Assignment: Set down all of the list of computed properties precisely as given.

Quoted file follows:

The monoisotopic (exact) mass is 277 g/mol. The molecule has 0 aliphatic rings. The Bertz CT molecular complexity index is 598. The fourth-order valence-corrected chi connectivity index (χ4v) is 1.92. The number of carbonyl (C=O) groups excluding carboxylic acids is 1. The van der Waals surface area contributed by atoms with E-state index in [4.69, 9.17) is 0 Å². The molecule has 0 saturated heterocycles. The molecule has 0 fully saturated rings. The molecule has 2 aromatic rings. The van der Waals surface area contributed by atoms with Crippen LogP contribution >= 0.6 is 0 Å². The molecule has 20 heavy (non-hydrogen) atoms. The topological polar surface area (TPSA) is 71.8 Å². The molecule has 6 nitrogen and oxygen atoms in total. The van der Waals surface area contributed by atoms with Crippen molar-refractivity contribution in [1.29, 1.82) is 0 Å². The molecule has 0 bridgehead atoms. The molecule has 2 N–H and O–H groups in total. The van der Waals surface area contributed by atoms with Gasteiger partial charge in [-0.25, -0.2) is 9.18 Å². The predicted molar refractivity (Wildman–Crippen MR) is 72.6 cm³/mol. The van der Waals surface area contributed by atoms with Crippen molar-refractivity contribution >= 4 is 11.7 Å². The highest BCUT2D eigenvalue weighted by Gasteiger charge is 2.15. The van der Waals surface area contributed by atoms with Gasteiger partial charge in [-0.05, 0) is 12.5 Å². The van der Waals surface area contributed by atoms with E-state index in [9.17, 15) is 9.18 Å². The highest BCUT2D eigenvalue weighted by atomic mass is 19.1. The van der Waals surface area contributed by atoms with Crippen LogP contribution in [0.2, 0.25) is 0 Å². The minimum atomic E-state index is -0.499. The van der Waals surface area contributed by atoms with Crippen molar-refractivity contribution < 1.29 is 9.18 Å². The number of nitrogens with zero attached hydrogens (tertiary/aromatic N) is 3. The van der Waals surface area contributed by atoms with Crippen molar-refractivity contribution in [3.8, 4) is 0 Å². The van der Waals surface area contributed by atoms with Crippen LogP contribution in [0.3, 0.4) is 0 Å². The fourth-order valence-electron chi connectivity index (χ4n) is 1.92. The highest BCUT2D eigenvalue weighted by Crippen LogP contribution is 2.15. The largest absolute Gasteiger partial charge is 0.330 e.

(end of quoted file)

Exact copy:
The monoisotopic (exact) mass is 277 g/mol. The molecule has 0 aliphatic rings. The Bertz CT molecular complexity index is 598. The fourth-order valence-corrected chi connectivity index (χ4v) is 1.92. The number of carbonyl (C=O) groups excluding carboxylic acids is 1. The van der Waals surface area contributed by atoms with E-state index in [4.69, 9.17) is 0 Å². The molecule has 0 saturated heterocycles. The molecule has 0 fully saturated rings. The molecule has 2 aromatic rings. The van der Waals surface area contributed by atoms with Crippen LogP contribution >= 0.6 is 0 Å². The molecule has 20 heavy (non-hydrogen) atoms. The topological polar surface area (TPSA) is 71.8 Å². The molecule has 6 nitrogen and oxygen atoms in total. The van der Waals surface area contributed by atoms with Crippen molar-refractivity contribution in [1.29, 1.82) is 0 Å². The molecule has 0 bridgehead atoms. The molecule has 2 N–H and O–H groups in total. The van der Waals surface area contributed by atoms with Gasteiger partial charge in [-0.25, -0.2) is 9.18 Å². The predicted molar refractivity (Wildman–Crippen MR) is 72.6 cm³/mol. The van der Waals surface area contributed by atoms with Crippen molar-refractivity contribution >= 4 is 11.7 Å². The highest BCUT2D eigenvalue weighted by Gasteiger charge is 2.15. The van der Waals surface area contributed by atoms with Gasteiger partial charge in [-0.05, 0) is 12.5 Å². The van der Waals surface area contributed by atoms with E-state index in [9.17, 15) is 9.18 Å². The highest BCUT2D eigenvalue weighted by atomic mass is 19.1. The van der Waals surface area contributed by atoms with Crippen LogP contribution in [0.2, 0.25) is 0 Å². The minimum atomic E-state index is -0.499. The van der Waals surface area contributed by atoms with Crippen molar-refractivity contribution < 1.29 is 9.18 Å². The number of nitrogens with zero attached hydrogens (tertiary/aromatic N) is 3. The van der Waals surface area contributed by atoms with Crippen molar-refractivity contribution in [3.8, 4) is 0 Å². The van der Waals surface area contributed by atoms with Crippen LogP contribution in [0.3, 0.4) is 0 Å². The fourth-order valence-electron chi connectivity index (χ4n) is 1.92. The highest BCUT2D eigenvalue weighted by Crippen LogP contribution is 2.15. The largest absolute Gasteiger partial charge is 0.330 e.